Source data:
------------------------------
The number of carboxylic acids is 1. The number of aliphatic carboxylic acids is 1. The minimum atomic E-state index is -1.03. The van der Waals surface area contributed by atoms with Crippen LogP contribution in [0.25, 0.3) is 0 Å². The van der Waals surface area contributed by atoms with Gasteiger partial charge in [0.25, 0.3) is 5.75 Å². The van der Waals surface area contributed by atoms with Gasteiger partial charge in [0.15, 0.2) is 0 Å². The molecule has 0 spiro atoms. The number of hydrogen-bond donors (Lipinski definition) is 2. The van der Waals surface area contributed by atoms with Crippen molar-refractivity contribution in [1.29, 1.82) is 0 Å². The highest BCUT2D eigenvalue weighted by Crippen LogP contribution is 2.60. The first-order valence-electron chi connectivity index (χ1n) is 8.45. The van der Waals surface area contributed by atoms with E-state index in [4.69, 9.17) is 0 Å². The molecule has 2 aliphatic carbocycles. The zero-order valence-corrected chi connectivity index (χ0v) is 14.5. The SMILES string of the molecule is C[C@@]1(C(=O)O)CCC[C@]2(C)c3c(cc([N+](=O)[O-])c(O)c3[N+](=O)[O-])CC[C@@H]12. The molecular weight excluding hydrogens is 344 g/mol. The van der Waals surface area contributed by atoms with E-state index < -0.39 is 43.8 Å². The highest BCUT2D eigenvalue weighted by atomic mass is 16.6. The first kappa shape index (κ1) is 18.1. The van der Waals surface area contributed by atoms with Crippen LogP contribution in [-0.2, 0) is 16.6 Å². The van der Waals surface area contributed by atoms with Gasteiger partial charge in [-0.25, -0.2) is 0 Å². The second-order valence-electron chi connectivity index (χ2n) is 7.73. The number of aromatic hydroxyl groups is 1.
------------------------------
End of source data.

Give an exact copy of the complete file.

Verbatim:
The number of carboxylic acids is 1. The number of aliphatic carboxylic acids is 1. The minimum atomic E-state index is -1.03. The van der Waals surface area contributed by atoms with Crippen LogP contribution in [0.25, 0.3) is 0 Å². The van der Waals surface area contributed by atoms with Gasteiger partial charge in [0.25, 0.3) is 5.75 Å². The van der Waals surface area contributed by atoms with Gasteiger partial charge in [0.15, 0.2) is 0 Å². The molecule has 0 spiro atoms. The number of hydrogen-bond donors (Lipinski definition) is 2. The van der Waals surface area contributed by atoms with Crippen molar-refractivity contribution in [1.29, 1.82) is 0 Å². The highest BCUT2D eigenvalue weighted by Crippen LogP contribution is 2.60. The first-order valence-electron chi connectivity index (χ1n) is 8.45. The van der Waals surface area contributed by atoms with E-state index in [4.69, 9.17) is 0 Å². The molecule has 2 aliphatic carbocycles. The zero-order valence-corrected chi connectivity index (χ0v) is 14.5. The SMILES string of the molecule is C[C@@]1(C(=O)O)CCC[C@]2(C)c3c(cc([N+](=O)[O-])c(O)c3[N+](=O)[O-])CC[C@@H]12. The molecular weight excluding hydrogens is 344 g/mol. The van der Waals surface area contributed by atoms with E-state index < -0.39 is 43.8 Å². The highest BCUT2D eigenvalue weighted by atomic mass is 16.6. The first kappa shape index (κ1) is 18.1. The van der Waals surface area contributed by atoms with Crippen LogP contribution in [-0.2, 0) is 16.6 Å². The van der Waals surface area contributed by atoms with Gasteiger partial charge in [-0.25, -0.2) is 0 Å². The second-order valence-electron chi connectivity index (χ2n) is 7.73. The number of aromatic hydroxyl groups is 1.